Our story Sunday looked at the plight of an Alamance County woman who was victimized by North Carolina’s eugenics program in 1963. This editorial was published the same day.
“I’m not crazy, and I’m not an idiot. I had two children. They figured if I didn’t (get sterilized), I’d probably have more.”
Elizabeth Talley’s words echo. Her story now sadly familiar. The outcome horrifying by any reckoning.
Talley, of Mebane, is one of 146 recorded living victims of North Carolina’s forced sterilization program, a hideous practice that thrived for decades under the guidance of people smart enough — not to mention human enough — to know better. According to the North Carolina Eugenics Board, from 1929 to 1974 an estimated 7,600 people were robbed of the ability to reproduce by the state. The cases cut across all 100 North Carolina counties. The total number of people from Alamance County sterilized from 1946 to 1968 numbers 93 by most recent reckoning. It could be many more. Not all cases were documented.
It’s one of the most shameful marks on our state’s history.
Talley, who grew up in Union Ridge, was sterilized at age 18 in a program that judged her to be “childlike in nature,” plain in appearance, lacking cultural advantages, emotionally immature and not “functioning above the level of mentally retarded.”
According to a state task force, hundreds then thousands of men and women were sterilized for similar reasons, many of which turned out to be specious at best and outright lies at worst. Such was the case of Elizabeth Talley. It was the kind of thing practiced in Nazi Germany, whereby government functionaries deemed people unfit to reproduce then ruthlessly took that right away. North Carolina was hardly alone. More than 30 states had similar programs but North Carolina did it more frequently than most and actually raised the number after World War II, according to published reports. The John Locke Foundation, a conservative Raleigh think tank, reported that North Carolina was one of the few states to forcibly sterilize people not in mental institutions.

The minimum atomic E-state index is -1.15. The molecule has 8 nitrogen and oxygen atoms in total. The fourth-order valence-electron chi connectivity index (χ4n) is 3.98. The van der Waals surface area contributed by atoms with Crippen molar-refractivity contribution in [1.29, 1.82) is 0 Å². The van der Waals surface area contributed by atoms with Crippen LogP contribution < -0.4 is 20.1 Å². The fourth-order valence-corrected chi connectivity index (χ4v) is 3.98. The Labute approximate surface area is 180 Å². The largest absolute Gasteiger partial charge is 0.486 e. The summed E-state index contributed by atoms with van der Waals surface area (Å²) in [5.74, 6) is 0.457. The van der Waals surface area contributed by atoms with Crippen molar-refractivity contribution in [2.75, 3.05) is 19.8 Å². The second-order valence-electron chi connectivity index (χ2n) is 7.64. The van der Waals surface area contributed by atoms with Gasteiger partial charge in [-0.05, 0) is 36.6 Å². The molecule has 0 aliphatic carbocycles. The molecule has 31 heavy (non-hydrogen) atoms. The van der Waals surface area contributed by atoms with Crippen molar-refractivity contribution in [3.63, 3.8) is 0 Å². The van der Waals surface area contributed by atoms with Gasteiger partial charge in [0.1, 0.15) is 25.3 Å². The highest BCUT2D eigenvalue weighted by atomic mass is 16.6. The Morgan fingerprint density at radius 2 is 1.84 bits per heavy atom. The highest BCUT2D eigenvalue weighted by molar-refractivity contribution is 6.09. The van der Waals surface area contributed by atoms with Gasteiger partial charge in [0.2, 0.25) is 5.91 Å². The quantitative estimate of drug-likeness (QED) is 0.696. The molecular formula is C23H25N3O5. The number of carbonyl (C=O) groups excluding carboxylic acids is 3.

So far Talley — sterilized in 1963 with the consent of her mother — and other victims of this unfathomable violation of personal freedom and human rights have been denied compensation by the state. The state House in June approved — with bipartisan support — legislation endorsing a lump sum $50,000 payment to each living victim of the Eugenics Board program.
It was the right and moral thing to do.
But state Senate Republicans balked at the $10.3 million program, calling it new spending during tough economic times. From where we sit, it’s hard to understand how members can live with that decision or themselves for making it. They should be ashamed.
Because, as we have stated previously, compensating the victims of this heinous act by the government has to be about more than money. It’s about owning up to a vast and unspeakable wrongdoing against thousands of innocent people. And while money alone can’t buy back what the state’s victims have already lost, it’s a start toward a decent apology for stealing so much from so many individuals. That our state’s leaders can’t manage to do the decent thing is appalling.
“It ain’t going to erase the pain, the hurt, the lonely nights. No amount of money can do that.”
Elizabeth Talley’s words haunt.